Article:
So we’ve covered the bases of some of the reasons to like Android and iOS at this point, which means there are only two major mobile platforms left to appreciate: Windows Phone and BlackBerry. In typical fashion, I’ve decided to go ahead and go with Windows Phone for today.
Admittedly, I am a little iffy on Windows Phone in general right now because unlike the other two platforms I have already expressed my appreciation for, Windows Phone is once again in a sort of transitional phase between what we know Windows Phone is like as of right now and what we know will eventually become Windows Phone 10, but still have no idea what to expect on that front. So I’m just going to talk about what I appreciate with Windows Phone as it stands right now instead of talking about the rumors and potential adjustments in the future.
You’ll probably notice first and foremost that Windows Phone looks significantly different compared to either Android, iOS, and BlackBerry OS. Where the other three platforms usually have icons to display apps, Windows Phone uses Live Tiles - which is kind of like icons, but different. Live Tiles are more interactive. You can change the size and many of them show update previews right from the home screen. It’s convenient for getting quick information at a glance instead of having to open each app individually. It’s also, in my opinion, rather pleasing eye candy.
Windows Phone also has a pretty minimalistic design to it. It’s flat and it has a lot of squares. There’s really nothing that fancy about a Windows Phone device aside from the Live Tiles. Solid theme colors, a solid font, and if you’re feeling super fancy you can add a background image for your Live Tiles. In my opinion, it just looks clean, even if you don’t put much effort into it.
Jumping away from the actual design aspect of Windows Phone, one of the things that I really and truly appreciate about Windows Phone is the fact that you can get rid of bloatware without a hitch. You don’t like having carrier specific applications on your phone? No problem, just uninstall it! This is a big problem that I have with many Android devices (which can only often be fixed by rooting the device, which can be complicated) and iOS. There are a lot of applications on these platforms that you are normally required to keep, even if you don’t plan on using them at all. But Windows Phone will let you uninstall these applications, so that’s cool.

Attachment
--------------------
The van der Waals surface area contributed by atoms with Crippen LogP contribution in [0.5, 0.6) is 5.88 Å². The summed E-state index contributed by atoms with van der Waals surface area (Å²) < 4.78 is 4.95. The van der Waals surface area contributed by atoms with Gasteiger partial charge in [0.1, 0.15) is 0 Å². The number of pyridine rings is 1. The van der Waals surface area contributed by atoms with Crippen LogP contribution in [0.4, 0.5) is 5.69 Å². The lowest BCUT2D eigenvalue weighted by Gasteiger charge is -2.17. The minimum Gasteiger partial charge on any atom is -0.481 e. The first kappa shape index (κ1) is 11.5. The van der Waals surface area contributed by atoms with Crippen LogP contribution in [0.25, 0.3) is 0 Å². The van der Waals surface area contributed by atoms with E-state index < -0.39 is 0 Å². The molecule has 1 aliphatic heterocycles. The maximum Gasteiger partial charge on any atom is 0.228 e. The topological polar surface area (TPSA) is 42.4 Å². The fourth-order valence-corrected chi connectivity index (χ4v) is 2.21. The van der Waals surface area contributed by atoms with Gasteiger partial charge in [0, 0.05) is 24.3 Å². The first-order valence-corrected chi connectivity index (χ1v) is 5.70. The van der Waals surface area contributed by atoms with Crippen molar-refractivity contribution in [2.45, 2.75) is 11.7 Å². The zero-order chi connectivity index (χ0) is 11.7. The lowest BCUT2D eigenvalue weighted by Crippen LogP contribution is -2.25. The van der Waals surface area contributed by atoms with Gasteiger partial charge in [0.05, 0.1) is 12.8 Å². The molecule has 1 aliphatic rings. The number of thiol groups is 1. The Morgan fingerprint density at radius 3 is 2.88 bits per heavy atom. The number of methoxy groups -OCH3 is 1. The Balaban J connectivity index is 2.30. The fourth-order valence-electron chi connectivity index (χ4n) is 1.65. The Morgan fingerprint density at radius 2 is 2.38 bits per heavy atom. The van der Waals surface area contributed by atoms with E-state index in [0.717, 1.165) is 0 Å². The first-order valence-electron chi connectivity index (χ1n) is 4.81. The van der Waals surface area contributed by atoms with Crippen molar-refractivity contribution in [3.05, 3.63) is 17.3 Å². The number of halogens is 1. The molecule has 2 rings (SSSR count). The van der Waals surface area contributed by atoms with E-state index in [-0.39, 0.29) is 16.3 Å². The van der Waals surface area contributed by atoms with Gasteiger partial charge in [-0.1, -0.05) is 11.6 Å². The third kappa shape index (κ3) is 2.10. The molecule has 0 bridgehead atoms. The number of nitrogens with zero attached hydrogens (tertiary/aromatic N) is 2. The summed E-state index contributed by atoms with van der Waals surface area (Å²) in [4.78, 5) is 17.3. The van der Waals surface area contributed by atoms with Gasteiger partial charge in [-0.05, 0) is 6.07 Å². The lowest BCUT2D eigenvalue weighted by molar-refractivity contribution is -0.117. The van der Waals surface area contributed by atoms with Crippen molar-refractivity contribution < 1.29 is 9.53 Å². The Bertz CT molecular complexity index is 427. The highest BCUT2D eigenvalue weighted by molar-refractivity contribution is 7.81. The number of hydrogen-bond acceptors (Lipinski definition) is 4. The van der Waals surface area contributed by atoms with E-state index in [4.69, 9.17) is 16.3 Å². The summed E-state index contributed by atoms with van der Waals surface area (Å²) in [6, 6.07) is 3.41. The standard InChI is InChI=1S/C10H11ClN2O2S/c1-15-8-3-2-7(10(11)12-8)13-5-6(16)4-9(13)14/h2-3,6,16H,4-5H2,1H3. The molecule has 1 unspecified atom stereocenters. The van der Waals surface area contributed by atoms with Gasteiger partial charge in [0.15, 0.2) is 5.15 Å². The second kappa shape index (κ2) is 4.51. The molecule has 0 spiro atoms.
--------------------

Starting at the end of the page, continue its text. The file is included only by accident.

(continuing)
Speaking of applications, I guess that’s probably one thing I can’t say I appreciate about Windows Phone. Although I feel that the Windows Phone app catalog has progressed in the right direction, it’s still eons behind where Android and iOS are. However, for the smartphone user who doesn’t care too much about applications or having superior access to Google services, the idea of owning a Windows Phone device shouldn’t necessarily be tossed out.
Windows Phones are also ideal devices if you are heavily involved with Microsoft’s services.
One thing I really enjoyed about my Windows Phone devices (and, to be more specific, my Lumia devices) was the camera quality. I loved having a designated camera button, which can be hard to come by these days, and I loved the quality of the photos themselves. Whether it was my Lumia 928’s 8.7-megapixel camera or the Lumia 1020’s 41-megapixel camera, I still consider the photos I took with both of these devices to be some of the best smartphone photos I’ve ever taken. I can’t speak for any other phone models, or even how Microsoft’s Lumias have held up post Nokia acquisition, but I know that some of the older Nokia Lumia models had given me the most top-notch camera experiences on a smartphone to date.
I have more respect for Windows Phone devices now that Windows Phone 8.1 has come out. The addition of a drop-down notification center (Action Center) and Cortana (Microsoft’s version of Siri or Google Now) puts Windows Phone closer to where it needs to be at this point in time. While I still consider Windows Phone to be inferior in many ways, in a lot of other ways it’s on par and even better than the other two platforms.
What I’m really trying to say is that Windows Phone still has its merits. Maybe it’s not hitting the major target market of smartphone users like it would like to, but it does have good qualities and is still worth checking out for a lot of people.